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Opinions of Saturday, 8 October 2011

Columnist: Otchere-Darko, Gabby Asare

Negative Campaign In Ghana And Lessons From .....

Zambia, Kenya, Cote D’ivoire

By: Asare Otchere-Darko

If you had any doubts about politics being dirty visit Ghana for a week. Buy just 6 of the 8-16 page party propaganda tabloids which are not even bothering to do a good job at being falsely seen as credible newspapers and tune in to a few of the radio stations to get a taste of the NPP vrs NDC usual breakfast, lunch and supper diet.

Perhaps, never in contemporary politics had negative campaigning been made the main course for what is turning out to be an entire duration of a ruling party’s tenure. Negative campaign usually has the knack to backfire if it is insincere or hypocritical. The value of negative campaigning 10 years ago cannot be the same as today because thanks to the same proliferation of radio stations Ghanaians are today more informed than ever in this country’s political history. Thus, in the arena of bi-partisan mudslinging, discerning listeners can still pick up some objective facts.

Ordinarily, for negative campaigning to be effective it must have a short lifespan which gives the target very little time to recover and campaign strategists believe the best time for a political party to go all-out negative (let alone dirty) is in the last couple of months in the run up to an election.

The reason is simple: negative campaigning normally targets undecided voters who are yet to make up their minds over a political choice as it is a powerful medium to sway the minds of these voters to your side or against you, where you are the target.

Going negative and staying mostly negative is allowable when taking on an incumbent. But even then, after repeatedly telling the voters what is wrong with your opponent the work is only half done; you have to convince them about what is right about you. However, the rules have been overturned in Ghana. Over the last two years, at least, the ruling party here has been engaged in mudslinging, and can take some credit for even succeeding in putting the opposition on the defensive much of the time. Unfortunately for the government, it has not stopped the opposition from speaking loudly on issues that matter to the Ghanaian and exposing the flaws and failures in government policies.

It is all too clear to Ghanaians that the governing National Democratic Congress has a very straightforward communications strategy when it comes to addressing the Ghanaian through the mass media: attack, attack and attack Nana Akufo-Addo, the 2012 Presidential Candidate of the NPP. Attack him, attack his family and attack his party.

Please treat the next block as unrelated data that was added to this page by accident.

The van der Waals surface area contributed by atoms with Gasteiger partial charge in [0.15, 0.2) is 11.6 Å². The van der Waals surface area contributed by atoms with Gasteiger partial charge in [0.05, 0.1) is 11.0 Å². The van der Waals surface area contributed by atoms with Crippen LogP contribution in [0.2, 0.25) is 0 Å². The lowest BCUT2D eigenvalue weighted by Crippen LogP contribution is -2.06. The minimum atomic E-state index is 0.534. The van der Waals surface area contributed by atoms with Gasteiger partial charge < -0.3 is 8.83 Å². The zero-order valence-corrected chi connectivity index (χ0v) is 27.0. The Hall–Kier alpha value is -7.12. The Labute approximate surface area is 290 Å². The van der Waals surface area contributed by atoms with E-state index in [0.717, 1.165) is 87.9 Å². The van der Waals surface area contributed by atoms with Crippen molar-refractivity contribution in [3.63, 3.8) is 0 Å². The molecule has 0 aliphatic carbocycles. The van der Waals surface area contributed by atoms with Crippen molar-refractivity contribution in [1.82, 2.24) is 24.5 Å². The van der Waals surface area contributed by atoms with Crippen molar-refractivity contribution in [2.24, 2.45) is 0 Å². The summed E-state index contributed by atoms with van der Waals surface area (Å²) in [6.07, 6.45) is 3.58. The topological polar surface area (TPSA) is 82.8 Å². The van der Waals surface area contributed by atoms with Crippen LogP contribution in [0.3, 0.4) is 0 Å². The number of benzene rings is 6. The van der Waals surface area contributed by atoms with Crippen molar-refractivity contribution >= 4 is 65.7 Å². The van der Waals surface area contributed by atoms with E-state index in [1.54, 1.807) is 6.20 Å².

Thus, while government communicators have chosen to focus on tarnishing the character of the NPP leader, the NPP, after some necessary defence work, has been shifting back attention on the concerns of ordinary Ghanaians. Therein you find the danger in the ruling party’s strategy. Their unbalanced diet of bashing Akufo-Addo is beginning to look as if the NDC believes it has achieved nothing to write home about. It is as if the NDC accepts that the 2012 election is a foregone conclusion against them unless they can frighten Ghanaians off a caricature and that garb of caricature has to be manufactured and forced onto the personality of Akufo-Addo. But for how long would it fit?

ONE-TERM RUPIAH BANDA IN ZAMBIA A similar scenario panned out in Zambia just last month. It is useful to trace the political history of Zambia which shares some characteristics with Ghana.

Kenneth Kaunda ruled as head of state of Zambia for 27 years before the advent of multi-party democracy in 1991, just around the time that Jerry Rawlings’ 11-year-rule in Ghana was going through its own democratic metamorphosis. Frederick Chiluba, for two terms, ruled Zambia as the democratically elected President from 1991 to 2002; Jerry Rawlings did the same from 1992 to 2000.

After successfully completing his two terms in office, Frederick Chiluba was replaced by Levy Mwanawasa, who ruled from 2002 to 2008. President Kufuor replaced Rawlings in 2000 and also ruled for 2 terms. President Mills took over in January 2009. In Zambia, Mwanawasa died in August 2008, and per the Zambian constitution, his death forced an election in October 2008. Mwanawasa was the ‘anointed’ son who turned against his political mentor, Chiluba once he graduated from vice president to the substantive!

A couple of weeks ago, Michael Sata was elected President of Zambia after defeating President Rupiah Banda. President Banda broke a record in the South African Development Community as the first elected head of state to have been in office the shortest period. He also holds the record as the first one-term president in Zambia. It is instructive to note that he was once a vice president before being elected president.

Mr Sata had been rejected by Zambians before and yet his message did not change. His message of economic transformation and empowerment to provide jobs for the growing number of unemployed youth in Zambia was repeated in this year’s election. He emerged victorious with a margin of over 188,000 votes and his party, the Patriotic Front, secured a majority in the National Assembly.

It was sweet revenge for him, having lost narrowly to Mr Banda by only 35,000 votes (a margin of 2 percentage points) in the 2008 presidential election occasioned by the mid-term death of Levy Mwanawasa.